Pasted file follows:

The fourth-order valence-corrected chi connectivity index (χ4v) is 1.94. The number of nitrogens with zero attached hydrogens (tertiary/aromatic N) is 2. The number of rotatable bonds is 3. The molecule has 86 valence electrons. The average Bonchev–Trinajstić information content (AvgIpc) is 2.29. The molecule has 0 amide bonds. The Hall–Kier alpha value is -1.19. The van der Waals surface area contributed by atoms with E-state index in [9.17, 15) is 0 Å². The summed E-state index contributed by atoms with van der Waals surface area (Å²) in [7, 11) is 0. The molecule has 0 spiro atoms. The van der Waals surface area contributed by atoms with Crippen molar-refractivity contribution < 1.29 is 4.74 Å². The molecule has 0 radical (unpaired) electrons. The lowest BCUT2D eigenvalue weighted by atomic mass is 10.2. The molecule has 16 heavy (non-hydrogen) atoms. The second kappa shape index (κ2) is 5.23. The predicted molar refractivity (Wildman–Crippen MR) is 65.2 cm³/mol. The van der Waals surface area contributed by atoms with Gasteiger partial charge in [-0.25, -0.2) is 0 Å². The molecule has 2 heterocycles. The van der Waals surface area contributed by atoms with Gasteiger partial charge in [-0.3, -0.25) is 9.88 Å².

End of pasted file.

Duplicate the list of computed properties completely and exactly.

The fourth-order valence-corrected chi connectivity index (χ4v) is 1.94. The number of nitrogens with zero attached hydrogens (tertiary/aromatic N) is 2. The number of rotatable bonds is 3. The molecule has 86 valence electrons. The average Bonchev–Trinajstić information content (AvgIpc) is 2.29. The molecule has 0 amide bonds. The Hall–Kier alpha value is -1.19. The van der Waals surface area contributed by atoms with E-state index in [9.17, 15) is 0 Å². The summed E-state index contributed by atoms with van der Waals surface area (Å²) in [7, 11) is 0. The molecule has 0 spiro atoms. The van der Waals surface area contributed by atoms with Crippen molar-refractivity contribution < 1.29 is 4.74 Å². The molecule has 0 radical (unpaired) electrons. The lowest BCUT2D eigenvalue weighted by atomic mass is 10.2. The molecule has 16 heavy (non-hydrogen) atoms. The second kappa shape index (κ2) is 5.23. The predicted molar refractivity (Wildman–Crippen MR) is 65.2 cm³/mol. The van der Waals surface area contributed by atoms with Gasteiger partial charge in [-0.25, -0.2) is 0 Å². The molecule has 2 heterocycles. The van der Waals surface area contributed by atoms with Gasteiger partial charge in [-0.3, -0.25) is 9.88 Å².